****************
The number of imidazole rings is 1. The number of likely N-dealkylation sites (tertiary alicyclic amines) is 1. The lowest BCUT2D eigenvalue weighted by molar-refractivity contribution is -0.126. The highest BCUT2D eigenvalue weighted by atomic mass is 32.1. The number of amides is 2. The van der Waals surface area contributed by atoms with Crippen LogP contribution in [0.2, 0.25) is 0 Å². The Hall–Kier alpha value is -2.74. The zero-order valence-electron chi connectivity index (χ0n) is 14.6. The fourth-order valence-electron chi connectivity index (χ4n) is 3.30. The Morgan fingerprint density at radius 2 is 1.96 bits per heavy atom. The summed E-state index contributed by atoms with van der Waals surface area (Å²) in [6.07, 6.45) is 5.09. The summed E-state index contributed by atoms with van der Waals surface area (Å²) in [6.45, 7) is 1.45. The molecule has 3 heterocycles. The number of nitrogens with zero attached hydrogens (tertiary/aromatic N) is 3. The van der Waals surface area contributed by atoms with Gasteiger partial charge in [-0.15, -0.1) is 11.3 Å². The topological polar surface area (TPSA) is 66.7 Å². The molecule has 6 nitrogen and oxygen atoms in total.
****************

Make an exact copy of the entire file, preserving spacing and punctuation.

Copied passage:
The number of imidazole rings is 1. The number of likely N-dealkylation sites (tertiary alicyclic amines) is 1. The lowest BCUT2D eigenvalue weighted by molar-refractivity contribution is -0.126. The highest BCUT2D eigenvalue weighted by atomic mass is 32.1. The number of amides is 2. The van der Waals surface area contributed by atoms with Crippen LogP contribution in [0.2, 0.25) is 0 Å². The Hall–Kier alpha value is -2.74. The zero-order valence-electron chi connectivity index (χ0n) is 14.6. The fourth-order valence-electron chi connectivity index (χ4n) is 3.30. The Morgan fingerprint density at radius 2 is 1.96 bits per heavy atom. The summed E-state index contributed by atoms with van der Waals surface area (Å²) in [6.07, 6.45) is 5.09. The summed E-state index contributed by atoms with van der Waals surface area (Å²) in [6.45, 7) is 1.45. The molecule has 3 heterocycles. The number of nitrogens with zero attached hydrogens (tertiary/aromatic N) is 3. The van der Waals surface area contributed by atoms with Gasteiger partial charge in [-0.15, -0.1) is 11.3 Å². The topological polar surface area (TPSA) is 66.7 Å². The molecule has 6 nitrogen and oxygen atoms in total.